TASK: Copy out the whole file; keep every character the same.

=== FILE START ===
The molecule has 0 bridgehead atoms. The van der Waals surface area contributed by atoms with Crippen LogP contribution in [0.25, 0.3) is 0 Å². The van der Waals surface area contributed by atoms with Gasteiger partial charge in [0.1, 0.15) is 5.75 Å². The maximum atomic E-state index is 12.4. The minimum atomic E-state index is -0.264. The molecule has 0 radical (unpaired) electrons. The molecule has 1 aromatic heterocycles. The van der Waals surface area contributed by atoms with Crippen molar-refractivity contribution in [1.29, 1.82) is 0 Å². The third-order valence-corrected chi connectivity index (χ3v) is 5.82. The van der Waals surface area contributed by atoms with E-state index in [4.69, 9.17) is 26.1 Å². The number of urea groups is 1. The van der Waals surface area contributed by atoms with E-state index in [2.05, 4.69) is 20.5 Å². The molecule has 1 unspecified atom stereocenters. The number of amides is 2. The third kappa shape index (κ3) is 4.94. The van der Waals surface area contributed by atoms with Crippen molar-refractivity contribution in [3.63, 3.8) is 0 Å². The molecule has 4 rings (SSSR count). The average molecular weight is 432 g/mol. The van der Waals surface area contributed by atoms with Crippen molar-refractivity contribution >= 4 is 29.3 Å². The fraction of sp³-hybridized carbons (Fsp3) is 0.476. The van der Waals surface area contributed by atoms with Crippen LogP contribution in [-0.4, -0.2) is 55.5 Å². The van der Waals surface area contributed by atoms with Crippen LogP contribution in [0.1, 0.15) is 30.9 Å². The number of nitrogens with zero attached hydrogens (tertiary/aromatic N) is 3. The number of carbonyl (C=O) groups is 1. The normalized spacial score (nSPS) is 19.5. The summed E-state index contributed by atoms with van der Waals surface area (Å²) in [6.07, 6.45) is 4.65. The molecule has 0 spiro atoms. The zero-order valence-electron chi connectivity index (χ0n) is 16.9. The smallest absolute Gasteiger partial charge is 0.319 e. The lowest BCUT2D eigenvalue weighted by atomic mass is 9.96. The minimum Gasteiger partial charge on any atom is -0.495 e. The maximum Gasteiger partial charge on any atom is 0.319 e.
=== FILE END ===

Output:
The molecule has 0 bridgehead atoms. The van der Waals surface area contributed by atoms with Crippen LogP contribution in [0.25, 0.3) is 0 Å². The van der Waals surface area contributed by atoms with Gasteiger partial charge in [0.1, 0.15) is 5.75 Å². The maximum atomic E-state index is 12.4. The minimum atomic E-state index is -0.264. The molecule has 0 radical (unpaired) electrons. The molecule has 1 aromatic heterocycles. The van der Waals surface area contributed by atoms with Crippen molar-refractivity contribution in [1.29, 1.82) is 0 Å². The third-order valence-corrected chi connectivity index (χ3v) is 5.82. The van der Waals surface area contributed by atoms with E-state index in [4.69, 9.17) is 26.1 Å². The number of urea groups is 1. The van der Waals surface area contributed by atoms with E-state index in [2.05, 4.69) is 20.5 Å². The molecule has 1 unspecified atom stereocenters. The number of amides is 2. The third kappa shape index (κ3) is 4.94. The van der Waals surface area contributed by atoms with Crippen molar-refractivity contribution in [3.63, 3.8) is 0 Å². The molecule has 4 rings (SSSR count). The average molecular weight is 432 g/mol. The van der Waals surface area contributed by atoms with Crippen molar-refractivity contribution >= 4 is 29.3 Å². The fraction of sp³-hybridized carbons (Fsp3) is 0.476. The van der Waals surface area contributed by atoms with Crippen LogP contribution in [-0.4, -0.2) is 55.5 Å². The van der Waals surface area contributed by atoms with Crippen LogP contribution in [0.1, 0.15) is 30.9 Å². The number of nitrogens with zero attached hydrogens (tertiary/aromatic N) is 3. The number of carbonyl (C=O) groups is 1. The normalized spacial score (nSPS) is 19.5. The summed E-state index contributed by atoms with van der Waals surface area (Å²) in [6.07, 6.45) is 4.65. The molecule has 0 spiro atoms. The zero-order valence-electron chi connectivity index (χ0n) is 16.9. The smallest absolute Gasteiger partial charge is 0.319 e. The lowest BCUT2D eigenvalue weighted by atomic mass is 9.96. The minimum Gasteiger partial charge on any atom is -0.495 e. The maximum Gasteiger partial charge on any atom is 0.319 e.